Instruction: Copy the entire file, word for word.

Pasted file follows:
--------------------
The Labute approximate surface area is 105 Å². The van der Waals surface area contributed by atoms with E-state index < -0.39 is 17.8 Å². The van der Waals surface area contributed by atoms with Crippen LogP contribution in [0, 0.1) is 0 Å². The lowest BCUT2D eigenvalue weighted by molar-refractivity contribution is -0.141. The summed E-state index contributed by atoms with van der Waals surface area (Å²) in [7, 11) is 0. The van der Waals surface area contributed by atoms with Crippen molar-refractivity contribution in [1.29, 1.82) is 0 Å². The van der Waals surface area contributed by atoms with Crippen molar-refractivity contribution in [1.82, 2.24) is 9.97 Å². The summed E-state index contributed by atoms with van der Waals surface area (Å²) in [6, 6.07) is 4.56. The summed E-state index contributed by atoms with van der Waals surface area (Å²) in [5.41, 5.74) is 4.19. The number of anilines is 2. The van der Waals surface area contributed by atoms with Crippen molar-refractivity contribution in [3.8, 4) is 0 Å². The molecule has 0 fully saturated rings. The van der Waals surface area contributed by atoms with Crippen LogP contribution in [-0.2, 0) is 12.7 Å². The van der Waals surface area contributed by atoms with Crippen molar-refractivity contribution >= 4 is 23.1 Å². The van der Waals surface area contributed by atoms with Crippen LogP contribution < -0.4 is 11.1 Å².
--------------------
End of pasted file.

The Labute approximate surface area is 105 Å². The van der Waals surface area contributed by atoms with E-state index < -0.39 is 17.8 Å². The van der Waals surface area contributed by atoms with Crippen LogP contribution in [0, 0.1) is 0 Å². The lowest BCUT2D eigenvalue weighted by molar-refractivity contribution is -0.141. The summed E-state index contributed by atoms with van der Waals surface area (Å²) in [7, 11) is 0. The van der Waals surface area contributed by atoms with Crippen molar-refractivity contribution in [1.29, 1.82) is 0 Å². The van der Waals surface area contributed by atoms with Crippen molar-refractivity contribution in [1.82, 2.24) is 9.97 Å². The summed E-state index contributed by atoms with van der Waals surface area (Å²) in [6, 6.07) is 4.56. The summed E-state index contributed by atoms with van der Waals surface area (Å²) in [5.41, 5.74) is 4.19. The number of anilines is 2. The van der Waals surface area contributed by atoms with Crippen molar-refractivity contribution in [3.8, 4) is 0 Å². The molecule has 0 fully saturated rings. The van der Waals surface area contributed by atoms with Crippen LogP contribution in [-0.2, 0) is 12.7 Å². The van der Waals surface area contributed by atoms with Crippen molar-refractivity contribution >= 4 is 23.1 Å². The van der Waals surface area contributed by atoms with Crippen LogP contribution < -0.4 is 11.1 Å².